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Lecture

PEDS240 Lecture Notes - Axilla, Subacromial Bursa, Myositis Ossificans

9 Pages
110 Views
Winter 2013

Department
Physical Education and Sport
Course Code
PEDS240
Professor
Brad Kern

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Know major muscles and the origins, actions and insertions
If you palpate this structure, and theres tenderness, what happened?
A varus foot will lead to a valgus knee.
March 25 – Ch18 Shoulder
Apprehension test is used to test for shoulder dislocation and we are assessing the
integrity of the anterior joint capsule in the shoulder. There will be a feeling of the
joint slipping.
Test for Shoulder Impingement
In neers test, we internally rotate the arm then full shoulder flexion. It will
test for biceps and supraspinatus impingement
Hawkins-Kennedy test is a passive test and can help us tell supraspinatus
muscle injury.
Test for Supraspinatus Weakness
Empty Can Test
90 degrees of shoulder flexion, internal rotation and 30 degrees of horizontal
adduction
Downward pressure is applied
Weakness and pain are bilaterally assessed
Test for SC Stability
Grab the clavicle and move it around anteriorly, posteriorly, superiorly and
inferiorly
Recognition and Management of Specific Injuries
Clavicular Fractures
Cause of Clavicular Fractures
Fall on outstretched arm, fall on tip of shoulder or direct impact
Clavicle is one of the most frequently fractured bones in the body
Occur primarily in middle third (greenstick fracture often occurs in young
athletes)
Signs of a Clavicular Fracture
Presents with supporting of arm, head tilted towards injured side with chin
turned away
Clavicle may appear lower
Palpation reveals pain, swelling, deformity and point tenderness
We may see tentpole deformity or step deformity.
Caring for a Clavicular Fracture
Closed reduction – sling and swathe, immobilize with figure 8 brace for 6-8
weeks
Removal of brace should be followed with joint mobes, isometrics and use of
a sling for 3-4 weeks
Occasionally requires operative management
Fractures of the Humerus
Causes of a Fractured Humerus
Shaft fractures occur as a result of a direct blow, or fall on outstretched arm
Proximal fractures occur due to direct blow, discoloration, fall on outstretched
arm
Signs of a Fractured Humerus
Pain, swelling, point tenderness, decreased ROM
X-ray is positive for fracture
Caring for a Fractured Humerus
Immediate application of splint, treat for shock and refer
Athlete will be out of competition for 2-6 months depending on location and
severity of injury
Sternoclavicular Sprain
Cause of a Sternoclavicular Sprain
Indirect force, blunt trauma
Signs of a Sternoclavicular Sprain
Grade 1 – pain and slight disability
Grade 2 – pain, sublaxation with deformity, swelling and point tenderness and
decreased ROM
Grade 3 – gross deformity (dislocation), pain, swelling, decreased ROM
(possibly life-threatening if dislocates posteriorly) this is called retrosternal
displacement
Caring for a Sternclavicular Sprain
PRICE, immobilization
Immobilize for 3-5 weeks followed by graded reconditioning
Acromioclavicular Sprain

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Description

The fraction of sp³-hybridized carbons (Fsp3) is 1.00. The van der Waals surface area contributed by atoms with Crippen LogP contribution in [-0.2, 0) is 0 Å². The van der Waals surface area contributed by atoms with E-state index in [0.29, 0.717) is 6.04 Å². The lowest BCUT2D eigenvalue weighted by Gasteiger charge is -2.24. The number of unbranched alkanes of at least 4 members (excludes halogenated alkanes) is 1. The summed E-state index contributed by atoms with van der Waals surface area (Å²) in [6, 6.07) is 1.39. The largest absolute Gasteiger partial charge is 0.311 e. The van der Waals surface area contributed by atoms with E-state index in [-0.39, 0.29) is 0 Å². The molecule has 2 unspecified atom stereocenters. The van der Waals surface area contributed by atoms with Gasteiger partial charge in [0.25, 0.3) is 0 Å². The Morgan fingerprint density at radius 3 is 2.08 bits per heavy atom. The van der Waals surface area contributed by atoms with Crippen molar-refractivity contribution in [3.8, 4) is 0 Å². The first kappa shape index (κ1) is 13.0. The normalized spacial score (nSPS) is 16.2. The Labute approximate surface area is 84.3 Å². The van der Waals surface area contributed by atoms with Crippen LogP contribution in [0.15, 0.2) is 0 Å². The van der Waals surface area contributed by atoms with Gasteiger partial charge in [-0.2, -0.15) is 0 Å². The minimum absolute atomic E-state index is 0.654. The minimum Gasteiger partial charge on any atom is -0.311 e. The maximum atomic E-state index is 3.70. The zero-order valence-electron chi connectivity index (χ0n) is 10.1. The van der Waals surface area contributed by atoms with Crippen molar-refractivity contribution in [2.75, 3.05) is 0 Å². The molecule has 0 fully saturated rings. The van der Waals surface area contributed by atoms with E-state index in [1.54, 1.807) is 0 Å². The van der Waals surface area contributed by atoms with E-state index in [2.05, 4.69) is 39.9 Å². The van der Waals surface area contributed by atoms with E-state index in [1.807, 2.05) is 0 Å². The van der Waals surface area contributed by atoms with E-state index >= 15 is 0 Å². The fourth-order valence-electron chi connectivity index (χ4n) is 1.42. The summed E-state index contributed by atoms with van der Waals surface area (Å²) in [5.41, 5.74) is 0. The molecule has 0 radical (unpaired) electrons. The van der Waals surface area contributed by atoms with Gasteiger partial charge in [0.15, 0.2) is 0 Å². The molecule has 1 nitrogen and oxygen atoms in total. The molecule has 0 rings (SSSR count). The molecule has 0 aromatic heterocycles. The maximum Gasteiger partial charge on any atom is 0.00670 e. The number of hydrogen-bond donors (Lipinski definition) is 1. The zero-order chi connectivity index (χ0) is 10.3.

Know major muscles and the origins, actions and insertions If you palpate this structure, and theres tenderness, what happened? A varus foot will lead to a valgus knee. March 25 – Ch18 Shoulder Apprehension test is used to test for shoulder dislocation and we are assessing the integrity of the anterior joint capsule in the shoulder. There will be a feeling of the joint slipping. Test for Shoulder Impingement • In neers test, we internally rotate the arm then full shoulder flexion. It will test for biceps and supraspinatus impingement • Hawkins-Kennedy test is a passive test and can help us tell supraspinatus muscle injury. Test for Supraspinatus Weakness Empty Can Test • 90 degrees of shoulder flexion, internal rotation and 30 degrees of horizontal adduction • Downward pressure is applied • Weakness and pain are bilaterally assessed Test for SC Stability • Grab the clavicle and move it around anteriorly, posteriorly, superiorly and inferiorly Recognition and Management of Specific Injuries Clavicular Fractures Cause of Clavicular Fractures • Fall on outstretched arm, fall on tip of shoulder or direct impact • Clavicle is one of the most frequently fractured bones in the body • Occur primarily in middle third (greenstick fracture often occurs in young athletes) Signs of a Clavicular Fracture • Presents with supporting of arm, head tilted towards injured side with chin turned away • Clavicle may appear lower • Palpation reveals pain, swelling, deformity and point tenderness • We may see tentpole deformity or step deformity. Caring for a Clavicular Fracture • Closed reduction – sling and swathe, immobilize with figure 8 brace for 6-8 weeks • Removal of brace should be followed with joint mobes, isometrics and use of a sling for 3-4 weeks • Occasionally requires operative management Fractures of the Humerus Causes of a Fractured Humerus • Shaft fractures occur as a result of a direct blow, or fall on outstretched arm • Proximal fractures occur due to direct blow, discoloration, fall on outstretched arm Signs of a Fractured Humerus • Pain, swelling, point tenderness, decreased ROM • X-ray is positive for fracture Caring for a Fractured Humerus • Immediate application of splint, treat for shock and refer • Athlete will be out of competition for 2-6 months depending on location and severity of injury Sternoclavicular Sprain Cause of a Sternoclavicular Sprain • Indirect force, blunt trauma Signs of a Sternoclavicular Sprain • Grade 1 – pain and slight disability • Grade 2 – pain, sublaxation with deformity, swelling and point tenderness and decreased ROM • Grade 3 – gross deformity (dislocation), pain, swelling, decreased ROM (possibly life-threatening if dislocates posteriorly) this is called retrosternal displacement Caring for a Sternclavicular Sprain • PRICE, immobilization • Immobilize for 3-5 weeks followed by graded reconditioning Acromioclavicular Sprain Cause of acromioclavicular sprains • Result of direct blow (from any direction), upward force from humerus, fall on outstretched arm Signs of an Acromioclavicular Sprain • Grade 1 – point tenderness and pain with movement; no disruption of AC joint • Grade 2 – tear or rupture of AC ligament, partial displacement of lateral end of clavicle; pain, point tenderness and decreased ROM (abduction/adduction) • Grade 3 – rupture of AC and CC ligaments with dislocation of clavicle; gross deformity, pain, loss of function and instability Caring for a Acromioclavicular Sprain • Ice, stabilization, referral to physician • Grade 1-3 (non operative) will require 3-4 days (grade 1 ) and 2 weeks of immobilization (grade 3) respectively • Aggressive rehab is required with all grades • Joint mobilizations, flexibility exercises, and strengthening should occur immediately • Progress as athletes is able to tolerate without pain and swelling • Padding and protection may be required until pain-free ROM Glenohumeral Dislocations Cause of a Glenohumeral Dislocation • Head of humerus is forced out of the joint • The most common dislocation, which is an Anterior dislocation is the result of an anterior force on the shoulder, forced abduction, extension and external rotation. It will dislocate anteriorly and inferiorly to the cor